Monday, 24 December 2018

Secret Santicorn 2018


The prompt I was given for this was semiurge's prompt. It was "A cult that worships puppets, and at least one of their precious objects". That left a lot up to interpretation, but the first thing I thought when puppets was marionettes, so I've gone for a more theater-like vibe from this. Below is an NPC that leads a cult with stats, a monster and several magical items that all follow the puppeteer theme.

The Puppeteer is a cult leader, and a performer who uses his arts to obtain forbidden magics. He's well aware that the right words spoken at the right time in the right stage will accomplish extremely powerful magic feats, and has invested lots of time, money and sanity into making sure things are perfect for his final performance. His ultimate aim is to use the perfectly crafted puppet body he has created, by binding the soul of his god to it and allowing him to reign free from his prison. In game terms, I'd make the Puppeteer a Wizard or otherwise a Magic-User with a several enchantment spells. Friends, Charm Person and Suggestion are all great spell choices. Necromancy spells are also a good choice.

However on the surface, the Puppeteer is a man of the community, and a popular playwright, who goes by the name of William Chekhov. Chekhov supplements his performances with magical special effects, and his performances always fill the theaters he plays at. Chekhov only writes these non-magical plays to fund the creation of his magnum opus and the venue it is to be performed in- his sole goal is to bring his dark saviour to our world and expand the cult. Chekhov first encountered the entity after losing his arm. The entity replaced his arm with a perfect wooden duplicate, in exchange for his service. Having learned of his patron's true power, Chekhov is completely insane and dedicated to his overlord.

William Chekhov, the Puppeteer
  • Armour: None
  • Hit Dice: 8th level Wizard
  • Hit Points: 19
  • Move: Standard
  • Damage: 1d4 Dagger and 1d6 wooden fist
  • Typical Spells: Magic Missile, Scare, Web, Charm Person, Friends, Suggestion, Ray of Enfeeblement, Darkness, Haste, Barkskin etc
  • Wooden Fist: Chekhov fights as a 5HD monster.
  • Optional- bard stuff: Chekhov is a performer and playwright by trade. If you have bards in your game, you might want to give Chekhov some bardic abilities or change him from a wizard to a bard.

While Chekhov has many followers, a few individuals that had promise in the cult do not follow his teachings. These unfortunate individuals are ritually sacrificed, and then their bodies twisted and broken, eventually to be re-purposed into undead marionettes that serve the cult. These wretched creatures are occasionally used on stage. When they are, an illusion spell will be used to make their flesh look like wood, and a drama mask will hide their undead features.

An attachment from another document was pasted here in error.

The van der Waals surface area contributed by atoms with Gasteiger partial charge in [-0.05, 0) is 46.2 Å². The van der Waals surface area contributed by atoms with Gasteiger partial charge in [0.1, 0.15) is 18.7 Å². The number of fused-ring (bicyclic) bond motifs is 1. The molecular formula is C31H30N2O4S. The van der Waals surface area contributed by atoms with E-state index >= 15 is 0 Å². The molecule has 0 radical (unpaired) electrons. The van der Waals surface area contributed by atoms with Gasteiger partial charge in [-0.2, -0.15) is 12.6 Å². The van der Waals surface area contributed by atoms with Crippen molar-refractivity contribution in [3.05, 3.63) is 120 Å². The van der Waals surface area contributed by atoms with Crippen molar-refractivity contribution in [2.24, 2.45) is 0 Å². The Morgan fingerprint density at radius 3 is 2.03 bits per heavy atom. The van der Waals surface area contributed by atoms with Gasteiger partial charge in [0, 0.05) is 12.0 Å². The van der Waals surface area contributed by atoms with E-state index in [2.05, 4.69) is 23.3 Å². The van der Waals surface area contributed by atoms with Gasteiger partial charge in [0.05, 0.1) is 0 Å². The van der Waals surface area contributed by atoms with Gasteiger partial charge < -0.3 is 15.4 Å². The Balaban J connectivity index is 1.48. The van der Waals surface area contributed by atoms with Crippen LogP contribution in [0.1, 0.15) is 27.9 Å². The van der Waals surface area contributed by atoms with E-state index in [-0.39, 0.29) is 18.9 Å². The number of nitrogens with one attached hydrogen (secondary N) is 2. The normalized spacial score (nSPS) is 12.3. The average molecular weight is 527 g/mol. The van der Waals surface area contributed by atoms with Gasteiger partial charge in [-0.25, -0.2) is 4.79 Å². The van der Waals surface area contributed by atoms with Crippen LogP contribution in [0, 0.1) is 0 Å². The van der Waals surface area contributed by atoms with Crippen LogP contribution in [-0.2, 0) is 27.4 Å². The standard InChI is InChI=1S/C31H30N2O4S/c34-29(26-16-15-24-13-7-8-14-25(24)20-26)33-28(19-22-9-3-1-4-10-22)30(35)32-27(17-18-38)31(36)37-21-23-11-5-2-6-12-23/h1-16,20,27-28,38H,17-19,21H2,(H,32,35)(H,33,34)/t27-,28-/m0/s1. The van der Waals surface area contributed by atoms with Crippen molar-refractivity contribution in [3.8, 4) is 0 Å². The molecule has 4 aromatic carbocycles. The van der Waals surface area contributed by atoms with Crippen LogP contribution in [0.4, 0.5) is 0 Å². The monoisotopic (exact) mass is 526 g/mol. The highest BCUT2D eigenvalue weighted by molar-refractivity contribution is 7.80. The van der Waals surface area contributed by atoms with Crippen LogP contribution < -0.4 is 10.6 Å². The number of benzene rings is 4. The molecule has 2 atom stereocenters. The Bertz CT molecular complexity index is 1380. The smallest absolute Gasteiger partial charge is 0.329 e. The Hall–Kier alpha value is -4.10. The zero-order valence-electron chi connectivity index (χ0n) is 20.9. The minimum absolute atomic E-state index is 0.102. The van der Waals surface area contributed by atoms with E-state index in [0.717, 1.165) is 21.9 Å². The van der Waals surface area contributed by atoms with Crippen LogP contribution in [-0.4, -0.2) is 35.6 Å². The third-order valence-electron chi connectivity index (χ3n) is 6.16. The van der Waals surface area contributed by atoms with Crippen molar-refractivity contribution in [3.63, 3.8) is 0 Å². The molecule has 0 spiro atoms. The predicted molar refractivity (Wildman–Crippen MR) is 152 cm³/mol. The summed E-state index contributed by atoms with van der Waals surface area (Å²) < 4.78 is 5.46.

Their true nature hidden away from the public eye, Chekhov's Man-Puppets have the following statistics:
  • Armour: As leather. They aren't physically tough, but move very fast and with jerky movements that make it difficult to hit them. If they are restrained or paralysed, their AC is considered unarmored in addition to the other bonuses from restraining.
  • Hit Dice: 2
  • Hit Points: 11
  • Move: 1.5x Standard, matching climb speed
  • Damage: 1d6 claw
  • Undead: These nasty creatures are undead, with whatever rules do or don't apply for that in your game.
  • Suspended on cords: Each Man-Puppet is held aloft by four clearly visible, but incorporeal cords. The Man-Puppet can once per day use the Jump spell and then immediately attack as they glide on the cords. During this glide attack, the man-puppet has +1d8 to hit and +1d8 to damage. Roll separately or together, whatever you feel is best. Any magic attack or attack with a silver weapon diverted to these cords can split them.  If all of the cords are severed, the Man-Puppet disintegrates.
  • Falling: As long as a man-puppet has at least one cord, it doesn't take any fall damage. It floats down almost gracefully on these cords. Almost, because while it descends, it will continue to shake, like a poorly-controlled puppet.

While on the surface most of Chekhov's magic looks perfectly harmless, there are many magic items and treasures he has imbued with power thanks to his patron, some of them are listed below: